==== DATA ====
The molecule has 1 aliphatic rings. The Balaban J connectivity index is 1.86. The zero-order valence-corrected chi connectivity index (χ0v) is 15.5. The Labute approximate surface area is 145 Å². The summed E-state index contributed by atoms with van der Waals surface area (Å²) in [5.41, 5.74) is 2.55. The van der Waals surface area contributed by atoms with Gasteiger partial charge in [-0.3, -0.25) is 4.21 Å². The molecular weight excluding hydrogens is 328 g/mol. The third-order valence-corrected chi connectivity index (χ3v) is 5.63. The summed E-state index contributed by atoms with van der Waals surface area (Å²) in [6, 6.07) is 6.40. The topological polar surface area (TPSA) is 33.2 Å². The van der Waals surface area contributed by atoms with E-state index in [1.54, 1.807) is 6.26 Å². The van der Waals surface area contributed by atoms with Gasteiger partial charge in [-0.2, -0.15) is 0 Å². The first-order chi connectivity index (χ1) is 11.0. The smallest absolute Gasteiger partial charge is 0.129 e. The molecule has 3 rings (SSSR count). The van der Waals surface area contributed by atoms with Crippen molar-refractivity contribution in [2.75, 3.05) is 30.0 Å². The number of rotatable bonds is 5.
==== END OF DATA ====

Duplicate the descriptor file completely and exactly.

The molecule has 1 aliphatic rings. The Balaban J connectivity index is 1.86. The zero-order valence-corrected chi connectivity index (χ0v) is 15.5. The Labute approximate surface area is 145 Å². The summed E-state index contributed by atoms with van der Waals surface area (Å²) in [5.41, 5.74) is 2.55. The van der Waals surface area contributed by atoms with Gasteiger partial charge in [-0.3, -0.25) is 4.21 Å². The molecular weight excluding hydrogens is 328 g/mol. The third-order valence-corrected chi connectivity index (χ3v) is 5.63. The summed E-state index contributed by atoms with van der Waals surface area (Å²) in [6, 6.07) is 6.40. The topological polar surface area (TPSA) is 33.2 Å². The van der Waals surface area contributed by atoms with E-state index in [1.54, 1.807) is 6.26 Å². The van der Waals surface area contributed by atoms with Gasteiger partial charge in [-0.2, -0.15) is 0 Å². The first-order chi connectivity index (χ1) is 11.0. The smallest absolute Gasteiger partial charge is 0.129 e. The molecule has 3 rings (SSSR count). The van der Waals surface area contributed by atoms with Crippen molar-refractivity contribution in [2.75, 3.05) is 30.0 Å². The number of rotatable bonds is 5.